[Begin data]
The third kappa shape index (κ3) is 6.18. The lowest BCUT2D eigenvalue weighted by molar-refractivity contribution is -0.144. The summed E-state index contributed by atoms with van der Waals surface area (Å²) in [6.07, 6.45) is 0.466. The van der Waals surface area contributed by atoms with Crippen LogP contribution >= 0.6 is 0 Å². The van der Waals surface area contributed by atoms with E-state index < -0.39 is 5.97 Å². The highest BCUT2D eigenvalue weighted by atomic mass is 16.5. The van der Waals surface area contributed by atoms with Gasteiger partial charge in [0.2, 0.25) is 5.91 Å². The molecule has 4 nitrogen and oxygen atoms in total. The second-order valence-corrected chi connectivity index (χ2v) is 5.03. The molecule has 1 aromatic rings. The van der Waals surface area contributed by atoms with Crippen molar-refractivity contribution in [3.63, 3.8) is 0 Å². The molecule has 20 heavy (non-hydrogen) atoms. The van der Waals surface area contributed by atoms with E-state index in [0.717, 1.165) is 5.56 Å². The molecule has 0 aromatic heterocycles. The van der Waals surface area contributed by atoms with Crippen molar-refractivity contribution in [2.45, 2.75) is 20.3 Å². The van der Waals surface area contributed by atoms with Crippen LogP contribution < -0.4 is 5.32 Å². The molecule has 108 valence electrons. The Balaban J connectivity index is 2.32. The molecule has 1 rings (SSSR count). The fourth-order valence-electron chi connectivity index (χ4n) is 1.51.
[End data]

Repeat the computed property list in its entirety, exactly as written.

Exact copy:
The third kappa shape index (κ3) is 6.18. The lowest BCUT2D eigenvalue weighted by molar-refractivity contribution is -0.144. The summed E-state index contributed by atoms with van der Waals surface area (Å²) in [6.07, 6.45) is 0.466. The van der Waals surface area contributed by atoms with Crippen LogP contribution >= 0.6 is 0 Å². The van der Waals surface area contributed by atoms with E-state index < -0.39 is 5.97 Å². The highest BCUT2D eigenvalue weighted by atomic mass is 16.5. The van der Waals surface area contributed by atoms with Gasteiger partial charge in [0.2, 0.25) is 5.91 Å². The molecule has 4 nitrogen and oxygen atoms in total. The second-order valence-corrected chi connectivity index (χ2v) is 5.03. The molecule has 1 aromatic rings. The van der Waals surface area contributed by atoms with Crippen molar-refractivity contribution in [3.63, 3.8) is 0 Å². The molecule has 20 heavy (non-hydrogen) atoms. The van der Waals surface area contributed by atoms with E-state index in [0.717, 1.165) is 5.56 Å². The molecule has 0 aromatic heterocycles. The van der Waals surface area contributed by atoms with Crippen molar-refractivity contribution in [2.45, 2.75) is 20.3 Å². The van der Waals surface area contributed by atoms with Crippen LogP contribution < -0.4 is 5.32 Å². The molecule has 108 valence electrons. The Balaban J connectivity index is 2.32. The molecule has 1 rings (SSSR count). The fourth-order valence-electron chi connectivity index (χ4n) is 1.51.